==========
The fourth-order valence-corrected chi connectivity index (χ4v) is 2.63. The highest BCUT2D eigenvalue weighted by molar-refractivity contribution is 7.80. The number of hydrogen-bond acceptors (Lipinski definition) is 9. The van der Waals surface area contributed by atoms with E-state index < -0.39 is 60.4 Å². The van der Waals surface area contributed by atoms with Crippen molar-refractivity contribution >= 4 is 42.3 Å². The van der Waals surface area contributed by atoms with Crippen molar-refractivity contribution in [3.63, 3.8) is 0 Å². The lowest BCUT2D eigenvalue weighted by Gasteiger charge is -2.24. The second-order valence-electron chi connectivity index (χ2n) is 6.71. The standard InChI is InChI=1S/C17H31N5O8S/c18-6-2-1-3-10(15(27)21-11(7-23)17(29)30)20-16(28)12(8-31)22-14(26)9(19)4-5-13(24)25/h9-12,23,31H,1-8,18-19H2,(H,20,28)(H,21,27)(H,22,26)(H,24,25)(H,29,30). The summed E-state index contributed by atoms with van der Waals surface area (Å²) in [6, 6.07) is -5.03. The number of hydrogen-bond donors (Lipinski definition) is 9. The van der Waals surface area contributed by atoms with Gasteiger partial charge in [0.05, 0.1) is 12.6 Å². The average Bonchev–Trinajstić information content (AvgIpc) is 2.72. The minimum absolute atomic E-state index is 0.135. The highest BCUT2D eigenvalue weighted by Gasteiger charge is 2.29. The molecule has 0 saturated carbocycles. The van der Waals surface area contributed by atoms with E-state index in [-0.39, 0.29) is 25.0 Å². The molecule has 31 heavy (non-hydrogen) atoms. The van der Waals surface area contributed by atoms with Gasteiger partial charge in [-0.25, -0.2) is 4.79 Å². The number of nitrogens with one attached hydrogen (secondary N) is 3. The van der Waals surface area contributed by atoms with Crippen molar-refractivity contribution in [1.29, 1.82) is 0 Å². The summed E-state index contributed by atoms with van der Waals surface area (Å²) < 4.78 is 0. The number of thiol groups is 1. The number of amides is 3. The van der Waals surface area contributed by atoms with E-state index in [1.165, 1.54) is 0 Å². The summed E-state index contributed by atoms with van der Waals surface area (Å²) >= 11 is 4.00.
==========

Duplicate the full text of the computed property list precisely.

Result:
The fourth-order valence-corrected chi connectivity index (χ4v) is 2.63. The highest BCUT2D eigenvalue weighted by molar-refractivity contribution is 7.80. The number of hydrogen-bond acceptors (Lipinski definition) is 9. The van der Waals surface area contributed by atoms with E-state index < -0.39 is 60.4 Å². The van der Waals surface area contributed by atoms with Crippen molar-refractivity contribution >= 4 is 42.3 Å². The van der Waals surface area contributed by atoms with Crippen molar-refractivity contribution in [3.63, 3.8) is 0 Å². The lowest BCUT2D eigenvalue weighted by Gasteiger charge is -2.24. The second-order valence-electron chi connectivity index (χ2n) is 6.71. The standard InChI is InChI=1S/C17H31N5O8S/c18-6-2-1-3-10(15(27)21-11(7-23)17(29)30)20-16(28)12(8-31)22-14(26)9(19)4-5-13(24)25/h9-12,23,31H,1-8,18-19H2,(H,20,28)(H,21,27)(H,22,26)(H,24,25)(H,29,30). The summed E-state index contributed by atoms with van der Waals surface area (Å²) in [6, 6.07) is -5.03. The number of hydrogen-bond donors (Lipinski definition) is 9. The van der Waals surface area contributed by atoms with Gasteiger partial charge in [0.05, 0.1) is 12.6 Å². The average Bonchev–Trinajstić information content (AvgIpc) is 2.72. The minimum absolute atomic E-state index is 0.135. The highest BCUT2D eigenvalue weighted by Gasteiger charge is 2.29. The molecule has 0 saturated carbocycles. The van der Waals surface area contributed by atoms with E-state index in [-0.39, 0.29) is 25.0 Å². The molecule has 31 heavy (non-hydrogen) atoms. The van der Waals surface area contributed by atoms with Gasteiger partial charge in [-0.25, -0.2) is 4.79 Å². The number of nitrogens with one attached hydrogen (secondary N) is 3. The van der Waals surface area contributed by atoms with Crippen molar-refractivity contribution in [1.29, 1.82) is 0 Å². The summed E-state index contributed by atoms with van der Waals surface area (Å²) < 4.78 is 0. The number of thiol groups is 1. The number of amides is 3. The van der Waals surface area contributed by atoms with E-state index in [1.165, 1.54) is 0 Å². The summed E-state index contributed by atoms with van der Waals surface area (Å²) >= 11 is 4.00.